Tuesday:  Toast


Wednesday: Oatmeal


Thursday: Yogurt (and granola if we have it)


Friday:  Cold Cereal


 


Today was oatmeal day and I made the most delicious oatmeal that tasted just like a peanut butter cookie.  I'm going to try and give you the recipe, but I did a lot of dumping, so you may have to play with the measurements to get the taste you like.


 


Peanutbutter cookie oatmeal


1 C. old-fashioned oatmeal (I actually use 7-grain cereal)


2 C. skim milk (you can use whatever kind of milk your family enjoys, we're skim people)


1/2 C. white sugar (I know I know...it's bad for me, but in this recipe it gets the taste I want)


1/3 C. peanutbutter


1/2 tsp. vanilla extract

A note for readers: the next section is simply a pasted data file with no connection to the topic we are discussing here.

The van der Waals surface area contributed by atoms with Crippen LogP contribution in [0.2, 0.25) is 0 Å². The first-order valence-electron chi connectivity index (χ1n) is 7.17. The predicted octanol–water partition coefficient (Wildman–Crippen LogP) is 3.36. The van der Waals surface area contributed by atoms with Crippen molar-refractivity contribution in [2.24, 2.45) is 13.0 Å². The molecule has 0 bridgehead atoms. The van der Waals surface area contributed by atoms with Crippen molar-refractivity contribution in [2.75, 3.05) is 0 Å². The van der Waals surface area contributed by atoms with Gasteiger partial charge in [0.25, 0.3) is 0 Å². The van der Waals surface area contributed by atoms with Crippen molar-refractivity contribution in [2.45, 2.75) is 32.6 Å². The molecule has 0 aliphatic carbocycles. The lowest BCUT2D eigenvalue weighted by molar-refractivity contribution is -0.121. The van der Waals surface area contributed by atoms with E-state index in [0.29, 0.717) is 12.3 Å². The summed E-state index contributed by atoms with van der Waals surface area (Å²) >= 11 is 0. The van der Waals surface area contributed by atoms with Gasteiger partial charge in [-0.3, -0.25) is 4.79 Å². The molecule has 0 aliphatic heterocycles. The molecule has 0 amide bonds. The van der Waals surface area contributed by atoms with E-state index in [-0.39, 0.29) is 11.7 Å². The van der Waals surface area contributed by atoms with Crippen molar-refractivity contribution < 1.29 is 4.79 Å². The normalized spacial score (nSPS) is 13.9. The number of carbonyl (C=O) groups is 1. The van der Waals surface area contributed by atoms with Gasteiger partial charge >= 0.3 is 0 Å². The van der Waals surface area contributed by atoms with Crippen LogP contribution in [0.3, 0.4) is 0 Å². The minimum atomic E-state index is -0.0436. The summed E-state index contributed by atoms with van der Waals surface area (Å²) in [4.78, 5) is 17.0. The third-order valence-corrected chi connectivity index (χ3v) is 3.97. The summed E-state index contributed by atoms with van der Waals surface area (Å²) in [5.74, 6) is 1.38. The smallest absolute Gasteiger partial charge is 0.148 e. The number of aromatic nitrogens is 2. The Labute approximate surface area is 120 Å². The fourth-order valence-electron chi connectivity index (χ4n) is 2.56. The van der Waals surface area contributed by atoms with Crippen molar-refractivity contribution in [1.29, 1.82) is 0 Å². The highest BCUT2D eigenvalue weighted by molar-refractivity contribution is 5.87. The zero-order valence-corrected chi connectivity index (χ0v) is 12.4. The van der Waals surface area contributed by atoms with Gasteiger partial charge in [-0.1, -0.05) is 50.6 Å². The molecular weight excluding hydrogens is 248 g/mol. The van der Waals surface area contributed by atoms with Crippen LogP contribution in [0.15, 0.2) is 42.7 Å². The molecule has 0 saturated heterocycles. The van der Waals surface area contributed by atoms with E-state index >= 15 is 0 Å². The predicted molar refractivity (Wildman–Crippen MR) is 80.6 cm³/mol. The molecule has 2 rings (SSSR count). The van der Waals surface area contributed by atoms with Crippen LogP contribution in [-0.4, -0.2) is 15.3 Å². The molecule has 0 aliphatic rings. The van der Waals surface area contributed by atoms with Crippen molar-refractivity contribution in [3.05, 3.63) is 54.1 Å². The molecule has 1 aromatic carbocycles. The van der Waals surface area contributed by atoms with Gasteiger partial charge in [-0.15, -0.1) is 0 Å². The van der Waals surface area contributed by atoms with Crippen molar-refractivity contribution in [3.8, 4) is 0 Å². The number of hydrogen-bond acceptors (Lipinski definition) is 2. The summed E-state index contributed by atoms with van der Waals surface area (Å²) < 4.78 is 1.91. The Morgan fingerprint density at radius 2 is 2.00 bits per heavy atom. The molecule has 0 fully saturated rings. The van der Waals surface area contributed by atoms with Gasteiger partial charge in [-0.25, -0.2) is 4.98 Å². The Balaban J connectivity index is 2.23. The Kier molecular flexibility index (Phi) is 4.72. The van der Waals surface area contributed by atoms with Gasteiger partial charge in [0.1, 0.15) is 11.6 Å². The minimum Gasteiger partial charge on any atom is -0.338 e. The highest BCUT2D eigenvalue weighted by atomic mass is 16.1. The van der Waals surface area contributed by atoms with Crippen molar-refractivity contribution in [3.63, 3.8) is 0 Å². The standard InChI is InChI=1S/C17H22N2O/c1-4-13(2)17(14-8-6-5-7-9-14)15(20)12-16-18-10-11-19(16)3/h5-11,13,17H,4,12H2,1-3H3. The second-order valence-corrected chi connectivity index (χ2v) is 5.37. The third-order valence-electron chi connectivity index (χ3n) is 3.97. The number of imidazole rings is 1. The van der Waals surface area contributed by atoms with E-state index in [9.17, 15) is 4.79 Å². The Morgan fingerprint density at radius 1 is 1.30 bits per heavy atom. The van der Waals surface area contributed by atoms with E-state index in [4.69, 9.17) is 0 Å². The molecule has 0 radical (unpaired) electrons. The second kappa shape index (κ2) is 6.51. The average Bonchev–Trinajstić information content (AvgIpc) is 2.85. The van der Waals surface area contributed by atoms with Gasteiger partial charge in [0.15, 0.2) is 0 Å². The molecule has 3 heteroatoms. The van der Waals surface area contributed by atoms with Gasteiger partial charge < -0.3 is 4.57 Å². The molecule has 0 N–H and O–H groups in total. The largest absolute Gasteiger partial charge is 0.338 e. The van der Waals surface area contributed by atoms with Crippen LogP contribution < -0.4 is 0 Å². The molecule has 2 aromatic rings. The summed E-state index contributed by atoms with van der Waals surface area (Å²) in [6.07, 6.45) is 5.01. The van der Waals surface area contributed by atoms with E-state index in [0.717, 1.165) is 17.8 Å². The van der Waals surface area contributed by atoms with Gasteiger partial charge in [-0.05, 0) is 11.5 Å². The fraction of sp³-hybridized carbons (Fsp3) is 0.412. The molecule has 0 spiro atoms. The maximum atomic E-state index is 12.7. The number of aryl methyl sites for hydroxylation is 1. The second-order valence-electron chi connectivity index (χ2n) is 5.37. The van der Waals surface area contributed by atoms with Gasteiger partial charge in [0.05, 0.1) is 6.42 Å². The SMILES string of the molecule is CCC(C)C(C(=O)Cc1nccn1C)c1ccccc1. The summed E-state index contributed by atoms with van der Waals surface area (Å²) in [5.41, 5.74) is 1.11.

In a med. saucepan, heat milk and oatmeal on med-high heat.  Add sugar and peanutbutter before the oatmeal begins to boil.  Stir continually until it gets to a consistancy you like.  I like it thick so I keep it on the heat and I stir it continually for at least 5 min.  I also like the oats really soft, so going this bit of extra time helps in that process too.  Remove from heat and stir in vanilla.


 


This was just delicious and tasted just like traditional peanutbutter cookies with oatmeal in them.


 


Enjoy!

Sunday, July 6, 2008

You have GOT to see this!

We were having a relaxing Saturday morning.  We had just finished breakfast, when I noticed that one of the hummingbird feeders we keep outside our "screamin" porch (the boys named our screened-in porch many years ago) was cloudy.  So I asked my husband, Big Dog, if he would go out and get them so that we could rinse and re-stock the feeders.